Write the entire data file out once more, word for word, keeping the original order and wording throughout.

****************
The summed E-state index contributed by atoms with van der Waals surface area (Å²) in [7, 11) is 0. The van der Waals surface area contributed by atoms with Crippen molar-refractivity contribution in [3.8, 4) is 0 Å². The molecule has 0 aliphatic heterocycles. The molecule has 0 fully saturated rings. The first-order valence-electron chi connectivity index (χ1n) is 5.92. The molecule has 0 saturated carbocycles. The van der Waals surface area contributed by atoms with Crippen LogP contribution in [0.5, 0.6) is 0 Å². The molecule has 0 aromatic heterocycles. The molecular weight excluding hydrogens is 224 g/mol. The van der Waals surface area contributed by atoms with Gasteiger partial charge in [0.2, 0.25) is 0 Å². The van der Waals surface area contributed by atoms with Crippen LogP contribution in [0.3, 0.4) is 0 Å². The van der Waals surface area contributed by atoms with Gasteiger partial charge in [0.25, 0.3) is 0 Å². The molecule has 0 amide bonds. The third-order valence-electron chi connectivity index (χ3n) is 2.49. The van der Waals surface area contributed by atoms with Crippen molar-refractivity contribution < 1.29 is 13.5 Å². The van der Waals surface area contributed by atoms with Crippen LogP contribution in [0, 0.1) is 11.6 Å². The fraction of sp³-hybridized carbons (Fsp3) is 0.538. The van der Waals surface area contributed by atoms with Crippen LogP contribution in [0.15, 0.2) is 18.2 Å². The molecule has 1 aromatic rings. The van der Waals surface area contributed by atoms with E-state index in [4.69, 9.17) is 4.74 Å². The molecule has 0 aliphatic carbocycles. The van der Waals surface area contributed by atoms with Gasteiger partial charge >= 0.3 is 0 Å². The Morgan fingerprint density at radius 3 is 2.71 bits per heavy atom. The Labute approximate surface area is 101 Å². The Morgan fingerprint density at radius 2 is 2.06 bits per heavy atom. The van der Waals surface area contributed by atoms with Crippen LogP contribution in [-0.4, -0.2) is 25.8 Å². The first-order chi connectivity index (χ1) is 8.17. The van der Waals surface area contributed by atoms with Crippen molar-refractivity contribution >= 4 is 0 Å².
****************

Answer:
The summed E-state index contributed by atoms with van der Waals surface area (Å²) in [7, 11) is 0. The van der Waals surface area contributed by atoms with Crippen molar-refractivity contribution in [3.8, 4) is 0 Å². The molecule has 0 aliphatic heterocycles. The molecule has 0 fully saturated rings. The first-order valence-electron chi connectivity index (χ1n) is 5.92. The molecule has 0 saturated carbocycles. The van der Waals surface area contributed by atoms with Crippen LogP contribution in [0.5, 0.6) is 0 Å². The molecule has 0 aromatic heterocycles. The molecular weight excluding hydrogens is 224 g/mol. The van der Waals surface area contributed by atoms with Gasteiger partial charge in [0.2, 0.25) is 0 Å². The van der Waals surface area contributed by atoms with Crippen LogP contribution in [0.3, 0.4) is 0 Å². The van der Waals surface area contributed by atoms with Gasteiger partial charge in [0.25, 0.3) is 0 Å². The molecule has 0 amide bonds. The third-order valence-electron chi connectivity index (χ3n) is 2.49. The van der Waals surface area contributed by atoms with Crippen molar-refractivity contribution < 1.29 is 13.5 Å². The van der Waals surface area contributed by atoms with Crippen LogP contribution in [0, 0.1) is 11.6 Å². The fraction of sp³-hybridized carbons (Fsp3) is 0.538. The van der Waals surface area contributed by atoms with Crippen LogP contribution in [0.15, 0.2) is 18.2 Å². The molecule has 1 aromatic rings. The van der Waals surface area contributed by atoms with E-state index in [4.69, 9.17) is 4.74 Å². The molecule has 0 aliphatic carbocycles. The van der Waals surface area contributed by atoms with Gasteiger partial charge >= 0.3 is 0 Å². The Morgan fingerprint density at radius 3 is 2.71 bits per heavy atom. The Labute approximate surface area is 101 Å². The Morgan fingerprint density at radius 2 is 2.06 bits per heavy atom. The van der Waals surface area contributed by atoms with Crippen LogP contribution in [-0.4, -0.2) is 25.8 Å². The first-order chi connectivity index (χ1) is 8.17. The van der Waals surface area contributed by atoms with Crippen molar-refractivity contribution >= 4 is 0 Å².